At the Pentagon, Defense Secretary James Mattis's initial choice to be his second in command was Michèle Flournoy, a Democrat who was seen as a leading candidate for Defense Secretary in a Hillary Clinton administration. Flournoy turned down Mattis's offer and the position continues to be filled by Robert O. Work, who was appointed to the job by President Obama. Some Republicans blame Work for Mattis's failure to advocate for a greater increase in the defense budget.
Mattis, who fell out with the Obama administration over Iran, also proposed Anne W. Patterson as his choice for undersecretary for policy. Patterson served as U.S. ambassador to Egypt from 2011 to 2013, a time when the Obama administration supported the Muslim Brotherhood-backed government of then-President Mohamed Morsi. Patterson's nomination was vetoed by the White House. The position is being filled by Theresa Whelan, a career member of the Senior Executive Service.
For the post of undersecretary for personnel and readiness, Mattis proposed Rudy de Leon, a veteran of the Clinton administration and a senior fellow at the Center for American Progress, a liberal think tank founded by Clinton acolyte John Podesta. De Leon, it so happens, signed a January 30 letter opposing Trump's moratorium on migrants from six Muslim countries. The letter says the suspension is "inhumane" and "beneath the dignity of our great nation."
Republicans on Capitol Hill have expressed frustration with Mattis. An aide to a Republican Senator on the Armed Services Committee said: "He certainly has got a tough job, but it sometimes feels like he forgets that we won the election." Another said: "We've waited eight years for this, to be able to fill these posts with Republicans. We know Trump isn't part of the establishment and that it's going to be a bit different, but it should go without saying that a Republican administration is expected to staff federal agencies with Republicans."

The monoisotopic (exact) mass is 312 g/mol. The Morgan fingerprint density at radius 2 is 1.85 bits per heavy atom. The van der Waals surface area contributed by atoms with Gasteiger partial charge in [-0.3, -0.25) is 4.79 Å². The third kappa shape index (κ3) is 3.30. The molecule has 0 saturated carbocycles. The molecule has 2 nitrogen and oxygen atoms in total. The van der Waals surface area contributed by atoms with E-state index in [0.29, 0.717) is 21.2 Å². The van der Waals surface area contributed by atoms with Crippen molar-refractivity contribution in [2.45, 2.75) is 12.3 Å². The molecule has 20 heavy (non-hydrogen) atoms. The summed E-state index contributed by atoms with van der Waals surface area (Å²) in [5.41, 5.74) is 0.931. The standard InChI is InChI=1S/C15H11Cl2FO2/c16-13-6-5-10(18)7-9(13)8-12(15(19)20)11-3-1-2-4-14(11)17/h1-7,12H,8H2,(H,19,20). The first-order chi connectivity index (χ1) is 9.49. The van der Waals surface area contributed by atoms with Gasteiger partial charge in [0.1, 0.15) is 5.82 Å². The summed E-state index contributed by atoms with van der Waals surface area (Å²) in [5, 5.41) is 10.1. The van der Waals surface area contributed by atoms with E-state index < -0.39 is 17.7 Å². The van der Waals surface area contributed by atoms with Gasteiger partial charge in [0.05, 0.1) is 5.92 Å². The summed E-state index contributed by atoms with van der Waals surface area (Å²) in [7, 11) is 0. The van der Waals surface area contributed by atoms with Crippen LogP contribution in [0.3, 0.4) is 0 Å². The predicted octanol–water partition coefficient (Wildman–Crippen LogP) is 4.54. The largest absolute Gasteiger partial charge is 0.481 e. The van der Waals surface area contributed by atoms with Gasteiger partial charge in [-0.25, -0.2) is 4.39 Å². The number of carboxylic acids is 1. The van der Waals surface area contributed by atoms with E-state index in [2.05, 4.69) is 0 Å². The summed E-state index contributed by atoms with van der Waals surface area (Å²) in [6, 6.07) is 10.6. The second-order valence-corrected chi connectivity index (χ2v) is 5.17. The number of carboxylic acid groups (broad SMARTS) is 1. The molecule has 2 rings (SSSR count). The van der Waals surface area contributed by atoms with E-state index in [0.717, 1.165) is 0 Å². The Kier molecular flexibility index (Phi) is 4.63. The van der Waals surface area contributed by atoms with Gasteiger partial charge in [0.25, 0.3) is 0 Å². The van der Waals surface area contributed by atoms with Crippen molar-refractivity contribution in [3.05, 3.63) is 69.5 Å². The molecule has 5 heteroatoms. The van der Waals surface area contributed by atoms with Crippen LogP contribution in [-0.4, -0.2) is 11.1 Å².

National Economic Council
The National Economic Council, the main forum for developing and coordinating the president's economic program, is headed by Gary Cohn, a registered Democrat and, like Dina Powell, a former executive of Goldman Sachs. So far, so good.
As Trump's top economic policy advisor, however, Cohn has sparred with Bannon over key aspects of the administration's economic, tax and trade policies. Among other issues, the two men are said to have competing positions on the border adjustment tax (Bannon is for it, Cohn is not), the carbon tax (Cohn is for it, Bannon is not) and trade. Cohn is a free trade globalist who supports multilateral trade deals like the North American Free Trade Agreement (NAFTA), while Bannon is an economic nationalist who eschews them.